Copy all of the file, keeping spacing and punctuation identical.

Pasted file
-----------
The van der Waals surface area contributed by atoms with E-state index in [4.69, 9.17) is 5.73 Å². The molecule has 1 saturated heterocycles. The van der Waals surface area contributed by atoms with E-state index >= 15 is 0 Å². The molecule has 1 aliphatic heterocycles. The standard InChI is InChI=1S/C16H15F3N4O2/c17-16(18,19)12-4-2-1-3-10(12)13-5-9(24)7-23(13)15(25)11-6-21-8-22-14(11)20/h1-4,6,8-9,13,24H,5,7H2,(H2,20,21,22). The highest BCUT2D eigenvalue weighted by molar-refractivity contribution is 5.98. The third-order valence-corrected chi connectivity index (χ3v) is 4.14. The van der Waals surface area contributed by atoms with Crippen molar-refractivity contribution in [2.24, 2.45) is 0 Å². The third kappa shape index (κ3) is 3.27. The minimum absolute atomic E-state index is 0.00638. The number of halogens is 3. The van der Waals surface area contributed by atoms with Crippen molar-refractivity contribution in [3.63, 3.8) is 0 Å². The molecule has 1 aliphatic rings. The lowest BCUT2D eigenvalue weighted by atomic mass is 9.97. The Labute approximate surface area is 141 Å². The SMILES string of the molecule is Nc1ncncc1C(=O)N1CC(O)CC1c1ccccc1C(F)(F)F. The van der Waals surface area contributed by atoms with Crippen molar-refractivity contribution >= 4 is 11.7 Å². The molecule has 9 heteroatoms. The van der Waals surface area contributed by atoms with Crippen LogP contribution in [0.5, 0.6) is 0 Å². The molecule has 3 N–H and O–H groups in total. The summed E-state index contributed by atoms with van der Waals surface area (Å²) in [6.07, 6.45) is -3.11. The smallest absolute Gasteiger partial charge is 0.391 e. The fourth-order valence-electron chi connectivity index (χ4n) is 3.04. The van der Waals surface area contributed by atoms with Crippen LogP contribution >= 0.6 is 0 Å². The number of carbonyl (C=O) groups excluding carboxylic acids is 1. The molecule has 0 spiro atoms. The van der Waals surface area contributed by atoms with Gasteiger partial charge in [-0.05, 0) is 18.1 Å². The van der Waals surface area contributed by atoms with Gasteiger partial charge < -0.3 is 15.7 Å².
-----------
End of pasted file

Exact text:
The van der Waals surface area contributed by atoms with E-state index in [4.69, 9.17) is 5.73 Å². The molecule has 1 saturated heterocycles. The van der Waals surface area contributed by atoms with E-state index >= 15 is 0 Å². The molecule has 1 aliphatic heterocycles. The standard InChI is InChI=1S/C16H15F3N4O2/c17-16(18,19)12-4-2-1-3-10(12)13-5-9(24)7-23(13)15(25)11-6-21-8-22-14(11)20/h1-4,6,8-9,13,24H,5,7H2,(H2,20,21,22). The highest BCUT2D eigenvalue weighted by molar-refractivity contribution is 5.98. The third-order valence-corrected chi connectivity index (χ3v) is 4.14. The van der Waals surface area contributed by atoms with Crippen molar-refractivity contribution in [2.24, 2.45) is 0 Å². The third kappa shape index (κ3) is 3.27. The minimum absolute atomic E-state index is 0.00638. The number of halogens is 3. The van der Waals surface area contributed by atoms with Crippen molar-refractivity contribution in [3.63, 3.8) is 0 Å². The molecule has 1 aliphatic rings. The lowest BCUT2D eigenvalue weighted by atomic mass is 9.97. The Labute approximate surface area is 141 Å². The SMILES string of the molecule is Nc1ncncc1C(=O)N1CC(O)CC1c1ccccc1C(F)(F)F. The van der Waals surface area contributed by atoms with Crippen molar-refractivity contribution >= 4 is 11.7 Å². The molecule has 9 heteroatoms. The van der Waals surface area contributed by atoms with Crippen LogP contribution in [0.5, 0.6) is 0 Å². The molecule has 3 N–H and O–H groups in total. The summed E-state index contributed by atoms with van der Waals surface area (Å²) in [6.07, 6.45) is -3.11. The smallest absolute Gasteiger partial charge is 0.391 e. The fourth-order valence-electron chi connectivity index (χ4n) is 3.04. The van der Waals surface area contributed by atoms with Crippen LogP contribution >= 0.6 is 0 Å². The number of carbonyl (C=O) groups excluding carboxylic acids is 1. The molecule has 0 spiro atoms. The van der Waals surface area contributed by atoms with Gasteiger partial charge in [-0.05, 0) is 18.1 Å². The van der Waals surface area contributed by atoms with Gasteiger partial charge < -0.3 is 15.7 Å².